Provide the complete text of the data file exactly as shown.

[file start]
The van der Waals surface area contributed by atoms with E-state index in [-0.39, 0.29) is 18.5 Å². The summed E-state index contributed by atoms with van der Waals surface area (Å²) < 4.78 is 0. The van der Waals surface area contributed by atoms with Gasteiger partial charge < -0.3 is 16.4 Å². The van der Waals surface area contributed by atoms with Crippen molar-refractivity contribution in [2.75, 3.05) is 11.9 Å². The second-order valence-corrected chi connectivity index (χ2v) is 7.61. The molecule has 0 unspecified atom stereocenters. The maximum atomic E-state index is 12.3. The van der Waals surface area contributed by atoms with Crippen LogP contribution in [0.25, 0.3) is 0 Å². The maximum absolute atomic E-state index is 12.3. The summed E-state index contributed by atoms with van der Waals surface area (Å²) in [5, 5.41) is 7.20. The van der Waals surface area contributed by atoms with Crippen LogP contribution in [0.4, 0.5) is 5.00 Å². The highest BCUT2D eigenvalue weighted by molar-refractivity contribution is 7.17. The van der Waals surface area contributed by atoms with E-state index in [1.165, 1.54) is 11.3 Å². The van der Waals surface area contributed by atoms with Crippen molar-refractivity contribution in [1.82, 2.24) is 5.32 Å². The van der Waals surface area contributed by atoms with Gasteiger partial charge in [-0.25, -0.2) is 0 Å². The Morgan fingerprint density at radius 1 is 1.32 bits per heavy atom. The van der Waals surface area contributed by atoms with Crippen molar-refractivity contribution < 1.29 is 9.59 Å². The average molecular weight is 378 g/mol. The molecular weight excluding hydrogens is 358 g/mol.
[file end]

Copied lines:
The van der Waals surface area contributed by atoms with E-state index in [-0.39, 0.29) is 18.5 Å². The summed E-state index contributed by atoms with van der Waals surface area (Å²) < 4.78 is 0. The van der Waals surface area contributed by atoms with Gasteiger partial charge < -0.3 is 16.4 Å². The van der Waals surface area contributed by atoms with Crippen molar-refractivity contribution in [2.75, 3.05) is 11.9 Å². The second-order valence-corrected chi connectivity index (χ2v) is 7.61. The molecule has 0 unspecified atom stereocenters. The maximum atomic E-state index is 12.3. The van der Waals surface area contributed by atoms with Crippen LogP contribution in [0.25, 0.3) is 0 Å². The maximum absolute atomic E-state index is 12.3. The summed E-state index contributed by atoms with van der Waals surface area (Å²) in [5, 5.41) is 7.20. The van der Waals surface area contributed by atoms with Crippen LogP contribution in [0.4, 0.5) is 5.00 Å². The highest BCUT2D eigenvalue weighted by molar-refractivity contribution is 7.17. The van der Waals surface area contributed by atoms with E-state index in [1.165, 1.54) is 11.3 Å². The van der Waals surface area contributed by atoms with Crippen molar-refractivity contribution in [1.82, 2.24) is 5.32 Å². The van der Waals surface area contributed by atoms with Gasteiger partial charge in [-0.25, -0.2) is 0 Å². The Morgan fingerprint density at radius 1 is 1.32 bits per heavy atom. The van der Waals surface area contributed by atoms with Crippen molar-refractivity contribution < 1.29 is 9.59 Å². The average molecular weight is 378 g/mol. The molecular weight excluding hydrogens is 358 g/mol.